I was actually shocked she lost interest and walked away instead of shutting down. The whole time I was actually getting upset because I thought she was going to shut down because she didnt' know what I wanted.

:) :)



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thanks for that.... :) I agree...It seemed she knew "agility" and thats it...she also owned BCs and Corgis...Iam sure shes used to a faster learning curve.

I didn't traditionally train Emma...but its obvious she was corrected by her previous owners HEAVILY for offering behaviors. If she becomes confused with a command she shuts down, shes brilliant if you show her how to do it...but even now, Iam still not sure she understands what the clicker means...I'll click for a behavior and she doesn't make the connection that SHE made the click happen...she still thinks its random I think. My operant dogs will immediatly repeat the clicked behavior...she doesnt.

I was actually shocked she lost interest and walked away instead of shutting down. The whole time I was actually getting upset because I thought she was going to shut down because she didnt' know what I wanted.

:) :)
wow, this is sooo interesting (poor emma, i bet she could've been one of those prodigy type dogs who practically do speak english if she'd had a better start:() ...anyway, in your opinion...do you think that you could reverse that sort of thing with her? what do you think it would take? do you think it would be worth the effort at this point?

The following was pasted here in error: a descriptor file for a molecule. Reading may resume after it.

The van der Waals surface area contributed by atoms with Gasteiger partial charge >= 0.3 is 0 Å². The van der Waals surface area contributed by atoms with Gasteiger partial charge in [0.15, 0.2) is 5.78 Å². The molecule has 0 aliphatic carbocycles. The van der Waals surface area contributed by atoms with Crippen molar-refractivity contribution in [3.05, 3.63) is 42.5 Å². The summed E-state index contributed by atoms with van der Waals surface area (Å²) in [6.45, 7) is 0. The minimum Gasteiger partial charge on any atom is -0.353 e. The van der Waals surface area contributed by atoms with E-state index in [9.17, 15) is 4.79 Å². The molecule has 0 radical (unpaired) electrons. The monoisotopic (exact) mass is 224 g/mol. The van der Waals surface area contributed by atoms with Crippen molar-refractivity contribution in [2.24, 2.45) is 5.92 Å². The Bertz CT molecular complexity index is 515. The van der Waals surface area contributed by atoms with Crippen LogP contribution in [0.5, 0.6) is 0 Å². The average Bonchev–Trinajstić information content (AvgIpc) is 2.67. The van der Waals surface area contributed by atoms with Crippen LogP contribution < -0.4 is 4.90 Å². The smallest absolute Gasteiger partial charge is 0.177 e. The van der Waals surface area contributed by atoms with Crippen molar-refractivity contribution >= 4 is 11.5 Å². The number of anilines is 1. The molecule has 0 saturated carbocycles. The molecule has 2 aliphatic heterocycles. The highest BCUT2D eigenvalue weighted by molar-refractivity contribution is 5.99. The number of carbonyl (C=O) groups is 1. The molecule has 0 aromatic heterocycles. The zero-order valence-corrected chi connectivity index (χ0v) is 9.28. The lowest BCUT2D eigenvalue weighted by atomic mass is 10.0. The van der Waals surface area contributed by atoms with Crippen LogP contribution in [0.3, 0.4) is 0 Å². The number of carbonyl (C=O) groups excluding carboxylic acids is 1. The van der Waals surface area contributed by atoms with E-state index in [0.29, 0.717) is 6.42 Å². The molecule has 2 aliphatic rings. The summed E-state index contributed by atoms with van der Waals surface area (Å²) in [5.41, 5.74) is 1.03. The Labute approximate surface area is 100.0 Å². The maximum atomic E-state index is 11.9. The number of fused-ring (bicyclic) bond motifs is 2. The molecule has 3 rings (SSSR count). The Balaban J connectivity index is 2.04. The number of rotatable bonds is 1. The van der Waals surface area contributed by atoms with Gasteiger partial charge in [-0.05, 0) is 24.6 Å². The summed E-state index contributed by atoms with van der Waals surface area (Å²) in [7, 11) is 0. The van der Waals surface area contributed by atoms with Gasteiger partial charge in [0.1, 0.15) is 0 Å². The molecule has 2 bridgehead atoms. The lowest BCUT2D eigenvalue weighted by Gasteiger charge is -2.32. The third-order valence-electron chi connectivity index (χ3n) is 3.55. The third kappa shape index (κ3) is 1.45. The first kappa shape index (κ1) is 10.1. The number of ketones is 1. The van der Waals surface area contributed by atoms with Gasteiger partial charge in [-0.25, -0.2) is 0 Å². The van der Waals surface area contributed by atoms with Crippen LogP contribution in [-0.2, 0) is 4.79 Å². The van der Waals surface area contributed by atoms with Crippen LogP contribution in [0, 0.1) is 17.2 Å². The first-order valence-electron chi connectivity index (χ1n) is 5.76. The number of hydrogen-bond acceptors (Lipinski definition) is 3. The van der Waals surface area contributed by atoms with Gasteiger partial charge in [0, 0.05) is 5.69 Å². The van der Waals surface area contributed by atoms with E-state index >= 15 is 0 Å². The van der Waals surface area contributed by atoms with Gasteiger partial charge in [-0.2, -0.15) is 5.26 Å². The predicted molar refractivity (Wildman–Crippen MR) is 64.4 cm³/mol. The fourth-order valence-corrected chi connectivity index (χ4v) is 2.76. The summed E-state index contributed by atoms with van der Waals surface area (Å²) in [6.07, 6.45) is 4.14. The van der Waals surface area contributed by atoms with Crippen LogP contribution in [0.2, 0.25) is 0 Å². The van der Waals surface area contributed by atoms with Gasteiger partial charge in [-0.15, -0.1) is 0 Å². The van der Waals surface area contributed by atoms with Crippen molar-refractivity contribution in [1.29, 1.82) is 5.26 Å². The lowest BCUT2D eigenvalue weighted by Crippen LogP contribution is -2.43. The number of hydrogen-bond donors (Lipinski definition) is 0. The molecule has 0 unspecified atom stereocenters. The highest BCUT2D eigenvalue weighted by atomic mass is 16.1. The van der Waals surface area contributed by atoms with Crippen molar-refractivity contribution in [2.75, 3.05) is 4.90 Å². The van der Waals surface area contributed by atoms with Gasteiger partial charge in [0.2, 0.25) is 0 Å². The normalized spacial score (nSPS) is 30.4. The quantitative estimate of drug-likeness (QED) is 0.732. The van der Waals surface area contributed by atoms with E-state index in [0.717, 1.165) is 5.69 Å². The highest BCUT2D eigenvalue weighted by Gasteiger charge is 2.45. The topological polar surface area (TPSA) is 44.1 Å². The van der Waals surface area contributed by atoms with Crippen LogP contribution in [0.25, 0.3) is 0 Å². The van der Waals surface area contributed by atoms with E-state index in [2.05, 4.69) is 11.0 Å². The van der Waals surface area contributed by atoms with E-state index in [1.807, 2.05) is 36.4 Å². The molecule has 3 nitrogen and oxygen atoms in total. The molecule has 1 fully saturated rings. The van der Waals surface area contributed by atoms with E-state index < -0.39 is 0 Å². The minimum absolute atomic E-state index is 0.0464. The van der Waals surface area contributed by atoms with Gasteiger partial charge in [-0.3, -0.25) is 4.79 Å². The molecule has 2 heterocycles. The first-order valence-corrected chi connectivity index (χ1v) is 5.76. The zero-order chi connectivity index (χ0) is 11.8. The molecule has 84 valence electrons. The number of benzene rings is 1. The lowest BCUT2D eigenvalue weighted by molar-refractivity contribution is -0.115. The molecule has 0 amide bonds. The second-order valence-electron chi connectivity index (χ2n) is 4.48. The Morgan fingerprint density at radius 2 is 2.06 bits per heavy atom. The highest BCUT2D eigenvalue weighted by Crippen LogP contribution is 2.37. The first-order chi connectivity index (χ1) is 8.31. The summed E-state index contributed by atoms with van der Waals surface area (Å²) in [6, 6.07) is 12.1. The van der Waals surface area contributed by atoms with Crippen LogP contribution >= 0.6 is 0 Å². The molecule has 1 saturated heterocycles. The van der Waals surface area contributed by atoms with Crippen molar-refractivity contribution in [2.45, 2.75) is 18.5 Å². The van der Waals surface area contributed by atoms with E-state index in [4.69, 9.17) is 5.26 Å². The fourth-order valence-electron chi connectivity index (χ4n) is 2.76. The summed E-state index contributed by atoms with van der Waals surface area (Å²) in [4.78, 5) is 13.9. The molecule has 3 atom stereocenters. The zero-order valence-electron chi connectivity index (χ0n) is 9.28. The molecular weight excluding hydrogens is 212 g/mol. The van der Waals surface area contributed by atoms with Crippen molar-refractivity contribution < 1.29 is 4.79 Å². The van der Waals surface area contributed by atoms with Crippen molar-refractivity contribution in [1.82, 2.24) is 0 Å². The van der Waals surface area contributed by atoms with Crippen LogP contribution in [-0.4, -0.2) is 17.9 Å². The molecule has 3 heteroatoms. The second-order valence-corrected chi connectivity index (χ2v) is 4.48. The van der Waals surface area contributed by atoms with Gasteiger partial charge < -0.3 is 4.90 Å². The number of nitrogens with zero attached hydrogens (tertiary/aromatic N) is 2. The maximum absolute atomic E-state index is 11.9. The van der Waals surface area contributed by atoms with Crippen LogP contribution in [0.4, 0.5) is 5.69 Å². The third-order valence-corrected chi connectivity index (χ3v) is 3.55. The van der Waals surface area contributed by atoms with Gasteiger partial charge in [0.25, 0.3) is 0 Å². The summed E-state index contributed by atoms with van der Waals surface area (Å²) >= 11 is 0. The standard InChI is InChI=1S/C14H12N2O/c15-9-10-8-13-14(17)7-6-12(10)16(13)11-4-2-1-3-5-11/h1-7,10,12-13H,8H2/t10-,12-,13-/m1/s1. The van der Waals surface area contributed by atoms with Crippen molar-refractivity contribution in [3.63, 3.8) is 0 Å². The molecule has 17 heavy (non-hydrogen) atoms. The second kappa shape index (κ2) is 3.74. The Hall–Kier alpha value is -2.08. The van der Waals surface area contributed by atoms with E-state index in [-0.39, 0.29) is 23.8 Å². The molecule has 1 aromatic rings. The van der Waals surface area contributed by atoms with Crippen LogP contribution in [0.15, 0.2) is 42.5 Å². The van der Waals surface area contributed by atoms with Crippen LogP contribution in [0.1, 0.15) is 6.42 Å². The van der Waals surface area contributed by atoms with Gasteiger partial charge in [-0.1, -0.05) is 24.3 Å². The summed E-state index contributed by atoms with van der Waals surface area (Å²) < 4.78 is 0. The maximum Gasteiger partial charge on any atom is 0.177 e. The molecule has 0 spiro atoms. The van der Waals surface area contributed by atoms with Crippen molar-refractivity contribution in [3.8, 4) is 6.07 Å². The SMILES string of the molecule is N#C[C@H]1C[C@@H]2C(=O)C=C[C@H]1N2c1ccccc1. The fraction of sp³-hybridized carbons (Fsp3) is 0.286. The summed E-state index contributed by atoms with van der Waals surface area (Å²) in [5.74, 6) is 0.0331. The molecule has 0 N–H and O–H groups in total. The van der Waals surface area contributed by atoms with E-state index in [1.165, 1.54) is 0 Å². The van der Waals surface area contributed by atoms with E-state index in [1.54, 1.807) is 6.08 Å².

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cross-over clicker training

There are some techniques you can use for "cross-over" dogs, ones that have been trained with "traditional" methods that you are re-training with the clicker, but they didn't work very for my sheltie (who I trained, BTW, before the clicker thing gained popularity, and she was a wonderful obedience dog). It's definitely a problem to get these dogs to offer behavior, they do get confused and then frustrated and bored.